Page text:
In summary, the FEC capability protects applications from incurring packet loss on the transient network path. The feature has the following characteristics:
- Per tunnel - It is enabled on a per tunnel basis. This gives the flexibility to be enabled only on unreliable WAN links.
- Dynamically invoked - FEC can be turned on permanently or it can be dynamically invoked if the SD-WAN fabric detects a certain amount of packet loss.
- Application traffic only - The feature can only be used for application traffic and not for control plane flows such as BFD.
- Only one packet out of four can be reconstructed - It cannot remedy high packet loss.
Packet duplication is another SD-WAN capability that is used to increase application reliability. When turned on, the sending WAN edge router can transmit the same traffic flow across multiple WAN links ultimately sending at least two copies of each packet. At the receiving side, the vEdge device can compensate for lost packets by using these multiple copies of the same flow and discard the unnecessary duplicates.
In summary, the Packet Duplication capability protects against packet loss for critical applications such as Voice at the expense of increased bandwidth consumption. The feature has the following characteristics:
- Protocol agnostic - It works for any transport protocols TCP or UDP.
- Works only over multiple tunnels.
- Duplicates are discarded on the receiver.
Software-Defined Application Visibility and Control (SD-AVC)
Software-Defined Application Visibility and Control (SD-AVC) is a service that uses the capabilities of Cisco WAN Edge devices to identify, aggregate, and communicate application data in order to make decisions like prioritizing app traffic using QoS, group applications based on business relevance, or choose different network paths based on real-time SLA statistics.
Cisco SD-WAN devices have a Deep Packet Inspection engine integrated that can go up to Layer 7 of the OSI model and recognize thousands of applications. This is absolutely necessary in order to be able to apply policies against a particular app or service.
Some engineers may argue that we have always had DPI engines and app recognition features like Cisco NBAR. However, the key point here is that updating large volumes of new application signatures across the device fleet is not feasible at all using the legacy box-to-box configuration model. You have to operate the network As-a-System to be able to do that at scale, and that is what SD-WAN allows us to do.
Application-aware routing (AAR)
Application-aware routing is a feature that dynamically chooses the optimal path for a business-critical application based on a pre-defined SLA policy. These policies can be defined in two major ways:
- A specific path is configured to be taken while the path meets the SLA. For example, an MPLS circuit is configured as primary for VoIP traffic.
- Any path that is compliant with the SLA can be used. For example, if the Internet circuit meets the latency, jitter, and packet loss requirements, it can be used for Voice traffic as well.
Let's look at the example shown in figure 7. Application X has a pre-defined SLA policy - latency <= 200ms, packet loss below 3%, and jitter below 15ms. At the moment only path 2 and 3 are meeting this SLA though. Therefore, only these paths can be used for this app.
The Cisco SD-WAN TCP Optimization feature terminates TCP connections locally at the WAN edge routers and uses TCP Selective Acknowledgment (SACK) in order to better control the TCP-Window-Size and maximize the throughput through the WAN links. Every network engineer has seen a bandwidth consumption graph of a TCP flow. It typically has the following pattern - steep increase, sharp fall down with 50%, steep increase again and 50% fall down again and so on. The goal of this optimization tool is to normalize this graph by dynamically controlling the Window Size. However, this must be used with caution because it breaks some fundamentals network principles such as the end-to-end transport layer connectivity.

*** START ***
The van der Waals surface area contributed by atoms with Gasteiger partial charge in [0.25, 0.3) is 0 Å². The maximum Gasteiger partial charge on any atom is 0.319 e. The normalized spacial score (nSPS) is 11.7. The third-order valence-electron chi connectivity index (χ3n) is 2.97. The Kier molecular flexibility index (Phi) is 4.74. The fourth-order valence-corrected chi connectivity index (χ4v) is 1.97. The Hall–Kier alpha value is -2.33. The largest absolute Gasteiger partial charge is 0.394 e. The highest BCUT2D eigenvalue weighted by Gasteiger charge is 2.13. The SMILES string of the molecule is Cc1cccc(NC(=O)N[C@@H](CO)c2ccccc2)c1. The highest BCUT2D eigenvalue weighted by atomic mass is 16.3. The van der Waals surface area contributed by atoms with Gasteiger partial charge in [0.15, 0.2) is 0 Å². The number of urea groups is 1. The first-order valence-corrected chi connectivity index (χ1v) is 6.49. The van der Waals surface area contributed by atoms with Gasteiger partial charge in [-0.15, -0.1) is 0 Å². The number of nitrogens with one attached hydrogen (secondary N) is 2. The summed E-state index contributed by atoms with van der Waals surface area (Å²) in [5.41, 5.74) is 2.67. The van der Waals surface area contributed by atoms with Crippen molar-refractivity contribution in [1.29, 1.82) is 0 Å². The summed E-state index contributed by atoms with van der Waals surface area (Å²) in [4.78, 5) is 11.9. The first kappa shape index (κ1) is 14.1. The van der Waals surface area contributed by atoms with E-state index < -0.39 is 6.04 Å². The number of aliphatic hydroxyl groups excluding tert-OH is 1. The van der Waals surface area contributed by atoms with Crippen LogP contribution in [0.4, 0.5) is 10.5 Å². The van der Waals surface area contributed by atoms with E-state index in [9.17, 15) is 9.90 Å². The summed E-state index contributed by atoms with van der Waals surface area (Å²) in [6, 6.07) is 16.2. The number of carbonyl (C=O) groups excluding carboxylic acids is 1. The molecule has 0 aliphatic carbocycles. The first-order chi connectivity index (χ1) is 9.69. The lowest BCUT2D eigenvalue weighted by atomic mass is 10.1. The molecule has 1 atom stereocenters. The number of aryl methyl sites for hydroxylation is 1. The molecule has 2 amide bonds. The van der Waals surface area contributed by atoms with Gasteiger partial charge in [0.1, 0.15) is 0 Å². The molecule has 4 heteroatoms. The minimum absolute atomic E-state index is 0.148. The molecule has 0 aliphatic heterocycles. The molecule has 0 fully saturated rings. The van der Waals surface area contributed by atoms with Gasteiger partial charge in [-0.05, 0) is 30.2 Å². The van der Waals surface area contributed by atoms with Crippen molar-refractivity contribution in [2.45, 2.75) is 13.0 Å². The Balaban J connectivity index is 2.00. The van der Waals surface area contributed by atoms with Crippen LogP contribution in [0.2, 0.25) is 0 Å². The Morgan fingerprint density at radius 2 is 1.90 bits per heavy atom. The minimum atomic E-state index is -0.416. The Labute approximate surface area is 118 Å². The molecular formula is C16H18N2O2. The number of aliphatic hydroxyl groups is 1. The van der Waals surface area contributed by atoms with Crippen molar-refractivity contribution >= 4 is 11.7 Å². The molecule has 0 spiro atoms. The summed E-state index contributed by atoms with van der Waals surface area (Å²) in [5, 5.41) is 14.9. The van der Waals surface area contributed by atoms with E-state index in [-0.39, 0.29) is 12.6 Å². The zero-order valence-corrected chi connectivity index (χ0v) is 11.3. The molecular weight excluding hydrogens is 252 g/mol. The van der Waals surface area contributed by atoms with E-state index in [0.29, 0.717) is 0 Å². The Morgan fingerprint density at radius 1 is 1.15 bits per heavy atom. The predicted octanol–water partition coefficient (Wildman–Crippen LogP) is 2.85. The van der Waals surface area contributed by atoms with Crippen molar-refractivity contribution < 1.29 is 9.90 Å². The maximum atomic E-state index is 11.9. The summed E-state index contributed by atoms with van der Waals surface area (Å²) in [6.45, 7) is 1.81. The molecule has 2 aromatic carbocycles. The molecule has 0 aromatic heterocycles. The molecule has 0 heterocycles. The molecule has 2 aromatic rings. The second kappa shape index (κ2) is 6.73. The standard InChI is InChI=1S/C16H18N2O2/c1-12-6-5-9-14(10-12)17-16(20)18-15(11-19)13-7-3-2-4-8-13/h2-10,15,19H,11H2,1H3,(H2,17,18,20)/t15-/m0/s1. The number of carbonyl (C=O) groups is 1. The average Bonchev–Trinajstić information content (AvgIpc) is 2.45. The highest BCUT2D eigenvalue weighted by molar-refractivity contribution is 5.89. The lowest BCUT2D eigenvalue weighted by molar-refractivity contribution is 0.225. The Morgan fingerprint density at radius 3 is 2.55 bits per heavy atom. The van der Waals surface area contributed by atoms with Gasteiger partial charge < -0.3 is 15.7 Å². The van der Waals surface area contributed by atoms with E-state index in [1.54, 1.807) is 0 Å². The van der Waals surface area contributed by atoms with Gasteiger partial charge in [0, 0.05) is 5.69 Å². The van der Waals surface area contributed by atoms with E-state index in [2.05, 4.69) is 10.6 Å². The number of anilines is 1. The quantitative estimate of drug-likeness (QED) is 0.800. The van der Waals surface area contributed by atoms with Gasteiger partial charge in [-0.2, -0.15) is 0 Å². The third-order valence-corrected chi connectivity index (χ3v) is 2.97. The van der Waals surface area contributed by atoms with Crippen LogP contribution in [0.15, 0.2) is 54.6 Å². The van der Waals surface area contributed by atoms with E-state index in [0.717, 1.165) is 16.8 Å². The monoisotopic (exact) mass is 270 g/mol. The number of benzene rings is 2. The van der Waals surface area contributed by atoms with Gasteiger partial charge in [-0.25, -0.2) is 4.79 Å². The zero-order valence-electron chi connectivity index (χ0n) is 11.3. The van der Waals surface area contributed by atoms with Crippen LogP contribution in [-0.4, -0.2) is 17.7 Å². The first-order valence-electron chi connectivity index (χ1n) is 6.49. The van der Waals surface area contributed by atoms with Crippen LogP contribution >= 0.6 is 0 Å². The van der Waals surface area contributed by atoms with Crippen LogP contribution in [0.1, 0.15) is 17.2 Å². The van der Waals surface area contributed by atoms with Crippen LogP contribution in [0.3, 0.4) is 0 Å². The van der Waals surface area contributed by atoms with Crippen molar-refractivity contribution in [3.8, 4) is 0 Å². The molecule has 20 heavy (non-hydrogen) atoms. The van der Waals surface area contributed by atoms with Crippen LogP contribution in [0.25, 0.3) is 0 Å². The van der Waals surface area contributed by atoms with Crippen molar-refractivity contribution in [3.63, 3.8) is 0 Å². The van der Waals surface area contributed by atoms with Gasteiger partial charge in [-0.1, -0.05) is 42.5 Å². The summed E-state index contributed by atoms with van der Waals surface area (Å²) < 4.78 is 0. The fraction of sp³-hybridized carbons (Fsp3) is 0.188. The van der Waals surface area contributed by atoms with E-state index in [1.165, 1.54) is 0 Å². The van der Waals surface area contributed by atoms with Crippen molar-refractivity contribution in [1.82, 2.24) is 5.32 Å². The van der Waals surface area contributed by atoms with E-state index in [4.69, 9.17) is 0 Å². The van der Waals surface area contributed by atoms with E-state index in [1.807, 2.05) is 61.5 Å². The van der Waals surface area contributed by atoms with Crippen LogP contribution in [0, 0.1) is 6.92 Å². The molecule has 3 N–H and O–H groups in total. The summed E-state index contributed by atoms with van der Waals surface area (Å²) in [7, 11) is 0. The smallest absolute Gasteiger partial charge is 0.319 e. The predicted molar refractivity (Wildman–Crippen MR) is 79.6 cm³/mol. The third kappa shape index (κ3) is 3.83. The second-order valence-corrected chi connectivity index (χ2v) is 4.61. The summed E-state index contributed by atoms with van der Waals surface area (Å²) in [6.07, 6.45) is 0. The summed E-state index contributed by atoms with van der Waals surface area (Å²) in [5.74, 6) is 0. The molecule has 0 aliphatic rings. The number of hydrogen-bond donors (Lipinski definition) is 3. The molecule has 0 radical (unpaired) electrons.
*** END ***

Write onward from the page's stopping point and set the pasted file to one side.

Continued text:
The Application Quality of Experience (AppQoE) is a multidimensional problem that cannot be solved by a single tool. The Cisco SD-WAN solution has introduced a set of features and capabilities that can improve the overall application experience and optimize the network reliability for business-critical apps. Let me try to make a short summary of all AppQoE tools in the following table.
|Bidirectional Forwarding Detection (BFD)||BFD is a well-known network protocol used to detect faults between two WAN edge devices connected by an IPsec tunnel and to measure the tunnel characteristics.|
|Quality of Service (QoS)||QoS is a well-known network tool that is used for classification and marking of application traffic.|
|Forward Error Correction (FEC)||The FEC capability protects applications from incurring packet loss when traversing unreliable WAN links. It works by inserting one parity packet in every group of 4 and then using the metadata in this parity packet to reconstruct any lost one.|
|Packet Duplication||The Packet Duplication capability protects against packet loss for critical applications such as Voice at the expense of increased bandwidth consumption by sending two copies of each packet via two different WAN links.|
|Fragmentation Avoidance||The SD-WAN overlay fabric detects the MTU value on all tunnels and helps end hosts successfully identify what MTU value to use.|
|Software-Defined Application Visibility and Control (SD-AVC)||SD-AVC is a service that uses the DPI engine of Cisco WAN Edge devices to identify, aggregate, and communicate application data in order to make decisions like prioritizing app traffic using QoS, group applications based on business relevance, or choose different network paths based on real-time SLA statistics.|
|Application-aware routing (AAR)||AAR dynamically chooses the optimal path for a business-critical application based on a pre-defined SLA policy|
|TCP Flow Optimization||This a feature that terminates TCP sessions at the local WAN edge devices and aggregates them into one optimized TCP session. The goal is to better utilize the available WAN bandwidth by controlling the TCP windows size.|